File Naming Conventions
Monday, April 28, 2008 10:49:50 PM
Writing for the paper, I have to think about when the article runs, so that is the date I assign it. Try this out for size. When you name your file begin with the year first, then the month then the date. Now when you assign the date use the format of 01-09. If you don't use the double digits what you end up with is 10 comes after 1 and 2 follows 10. Here is how I write file names: year/month/day/title. For example this article will be written as: 2008-04-19-file-naming-conventions.
I find naming my files like this a big help, because it keeps everything in order and I can see at a glance when the file was written and it's in a format that keeps the documents in alphabetical order according to date. At the end of the year I create a folder for the year and drag and drop all of the files into the folder and begin again with the next year.
With the advent of Windows95, Microsoft allowed you to use long file names (256 characters) rather than the old DOS file names of eight characters. This was a boon for many people who needed this kind of file naming convention. I have seen my wife scroll through many documents to find the one she wanted. Had she used this type of file naming convention, she would have found her files much quicker.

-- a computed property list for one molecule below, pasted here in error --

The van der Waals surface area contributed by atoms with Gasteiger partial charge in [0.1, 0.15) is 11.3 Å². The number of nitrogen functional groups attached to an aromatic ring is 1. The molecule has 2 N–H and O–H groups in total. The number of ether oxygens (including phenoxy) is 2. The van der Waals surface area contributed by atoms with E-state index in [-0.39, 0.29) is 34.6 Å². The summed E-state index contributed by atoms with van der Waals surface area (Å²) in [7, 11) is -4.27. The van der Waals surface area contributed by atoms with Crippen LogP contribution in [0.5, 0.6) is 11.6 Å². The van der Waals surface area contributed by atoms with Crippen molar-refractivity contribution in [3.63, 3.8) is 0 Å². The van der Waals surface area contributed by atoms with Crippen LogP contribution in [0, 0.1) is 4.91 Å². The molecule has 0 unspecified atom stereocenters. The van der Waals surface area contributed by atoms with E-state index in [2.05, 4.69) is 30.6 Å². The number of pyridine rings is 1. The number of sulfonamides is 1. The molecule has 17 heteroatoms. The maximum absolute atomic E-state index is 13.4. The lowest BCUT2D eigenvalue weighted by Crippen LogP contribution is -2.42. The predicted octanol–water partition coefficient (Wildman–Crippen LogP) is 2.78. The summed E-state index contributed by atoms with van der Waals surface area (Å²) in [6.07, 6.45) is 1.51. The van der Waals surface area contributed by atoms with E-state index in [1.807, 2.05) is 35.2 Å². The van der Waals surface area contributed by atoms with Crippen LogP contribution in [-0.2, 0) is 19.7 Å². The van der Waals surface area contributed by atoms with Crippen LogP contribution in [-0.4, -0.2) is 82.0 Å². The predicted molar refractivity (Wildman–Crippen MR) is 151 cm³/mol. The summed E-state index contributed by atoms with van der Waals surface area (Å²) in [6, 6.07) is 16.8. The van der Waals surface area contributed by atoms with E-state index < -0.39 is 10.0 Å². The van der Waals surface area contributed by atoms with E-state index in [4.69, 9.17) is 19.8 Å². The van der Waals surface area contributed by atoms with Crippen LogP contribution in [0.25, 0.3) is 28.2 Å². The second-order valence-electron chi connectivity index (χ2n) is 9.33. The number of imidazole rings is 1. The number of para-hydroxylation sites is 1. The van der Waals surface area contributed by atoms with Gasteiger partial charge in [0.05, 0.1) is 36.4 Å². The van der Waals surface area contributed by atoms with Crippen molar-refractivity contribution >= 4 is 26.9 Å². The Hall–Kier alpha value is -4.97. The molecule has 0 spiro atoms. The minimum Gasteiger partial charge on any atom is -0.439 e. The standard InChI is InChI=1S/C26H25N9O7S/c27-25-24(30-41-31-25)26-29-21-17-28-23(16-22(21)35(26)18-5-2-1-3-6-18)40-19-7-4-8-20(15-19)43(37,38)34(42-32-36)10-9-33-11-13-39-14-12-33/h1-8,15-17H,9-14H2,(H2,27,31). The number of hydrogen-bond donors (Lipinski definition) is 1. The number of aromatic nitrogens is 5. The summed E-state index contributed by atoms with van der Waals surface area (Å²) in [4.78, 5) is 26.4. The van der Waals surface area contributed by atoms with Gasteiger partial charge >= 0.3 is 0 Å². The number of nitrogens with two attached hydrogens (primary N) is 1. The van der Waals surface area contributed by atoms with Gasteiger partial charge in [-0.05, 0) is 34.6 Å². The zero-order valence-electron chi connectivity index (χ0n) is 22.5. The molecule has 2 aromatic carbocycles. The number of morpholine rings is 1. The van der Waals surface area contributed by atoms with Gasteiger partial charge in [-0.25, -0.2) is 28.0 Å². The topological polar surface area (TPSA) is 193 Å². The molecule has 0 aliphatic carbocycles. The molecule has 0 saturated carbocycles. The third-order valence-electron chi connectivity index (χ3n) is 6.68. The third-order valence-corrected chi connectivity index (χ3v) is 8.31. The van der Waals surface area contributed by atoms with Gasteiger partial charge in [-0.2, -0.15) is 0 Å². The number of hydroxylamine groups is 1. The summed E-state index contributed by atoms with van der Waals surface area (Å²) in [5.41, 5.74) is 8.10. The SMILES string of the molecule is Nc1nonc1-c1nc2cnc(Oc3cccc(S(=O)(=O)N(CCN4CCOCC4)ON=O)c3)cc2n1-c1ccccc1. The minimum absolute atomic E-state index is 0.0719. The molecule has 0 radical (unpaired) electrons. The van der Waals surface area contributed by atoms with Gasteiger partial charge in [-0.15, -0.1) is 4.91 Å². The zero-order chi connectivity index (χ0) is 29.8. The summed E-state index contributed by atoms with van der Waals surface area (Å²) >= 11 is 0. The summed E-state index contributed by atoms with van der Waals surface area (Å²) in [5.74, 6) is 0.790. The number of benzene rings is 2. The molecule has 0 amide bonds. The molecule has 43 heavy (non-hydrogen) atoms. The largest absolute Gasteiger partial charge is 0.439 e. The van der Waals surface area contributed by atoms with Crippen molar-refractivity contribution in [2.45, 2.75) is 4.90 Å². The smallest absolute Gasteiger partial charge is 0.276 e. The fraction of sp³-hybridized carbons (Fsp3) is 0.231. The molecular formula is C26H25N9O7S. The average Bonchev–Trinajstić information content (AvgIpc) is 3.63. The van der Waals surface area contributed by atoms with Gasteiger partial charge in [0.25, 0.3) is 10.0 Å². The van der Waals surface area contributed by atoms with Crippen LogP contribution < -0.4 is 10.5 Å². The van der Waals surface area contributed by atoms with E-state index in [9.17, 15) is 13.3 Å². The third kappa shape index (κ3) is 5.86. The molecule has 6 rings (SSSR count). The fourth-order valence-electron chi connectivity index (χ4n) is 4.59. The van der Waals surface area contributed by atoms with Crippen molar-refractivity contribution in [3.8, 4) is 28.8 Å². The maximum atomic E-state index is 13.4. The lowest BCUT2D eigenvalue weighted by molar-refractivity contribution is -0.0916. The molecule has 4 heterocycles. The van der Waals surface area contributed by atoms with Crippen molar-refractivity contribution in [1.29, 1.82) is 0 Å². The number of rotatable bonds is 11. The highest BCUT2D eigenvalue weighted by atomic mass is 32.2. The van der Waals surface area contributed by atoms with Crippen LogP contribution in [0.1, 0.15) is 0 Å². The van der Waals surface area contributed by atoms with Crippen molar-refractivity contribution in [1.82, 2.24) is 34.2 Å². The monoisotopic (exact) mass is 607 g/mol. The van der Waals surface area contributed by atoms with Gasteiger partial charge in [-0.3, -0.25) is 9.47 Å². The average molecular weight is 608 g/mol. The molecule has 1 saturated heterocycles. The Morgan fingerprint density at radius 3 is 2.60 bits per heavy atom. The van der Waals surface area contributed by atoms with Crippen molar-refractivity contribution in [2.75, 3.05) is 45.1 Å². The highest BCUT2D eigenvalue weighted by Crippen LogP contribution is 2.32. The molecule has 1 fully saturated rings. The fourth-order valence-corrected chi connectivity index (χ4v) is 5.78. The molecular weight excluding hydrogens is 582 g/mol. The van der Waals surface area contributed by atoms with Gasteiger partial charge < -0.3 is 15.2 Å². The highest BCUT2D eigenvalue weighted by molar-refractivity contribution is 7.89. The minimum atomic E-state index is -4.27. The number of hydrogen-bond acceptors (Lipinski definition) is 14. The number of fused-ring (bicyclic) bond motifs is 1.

You might be able to come up with a file naming convention that works for you that's possibly better than this one, but I find that knowing what year, month and day I wrote the file along with a descriptive title for the document gives me a better understanding of the document and an easier way to find them.
If you have ever scrolled though an endless amount of documents to find the one that your boss wants, you might find this system beneficial. It also helps at the end of the year to be able to take the year's documents and put them in a folder by year so you don't have to scroll through several years of documents to find the one you are looking for.
One final thought. Get a second hard drive to put your documents, pictures and videos on. I have a 500GB external USB drive that hold all of my data. If I ever need to format my hard drive and reload the operating system, I don't have to worry with backing up the documents, pictures and videos on the C: drive first. And if your C: drive ever fails, your data is protected by being separated from your operating system and programs. Yes, it's a pain to reload the operating system and programs, but it's less of a pain if you don't have to back up the data on your C: drive first (if you can).
I guess that I have covered two topics today so you get a twofer. Pretty neat, huh?
My time is up; I thank you for yours.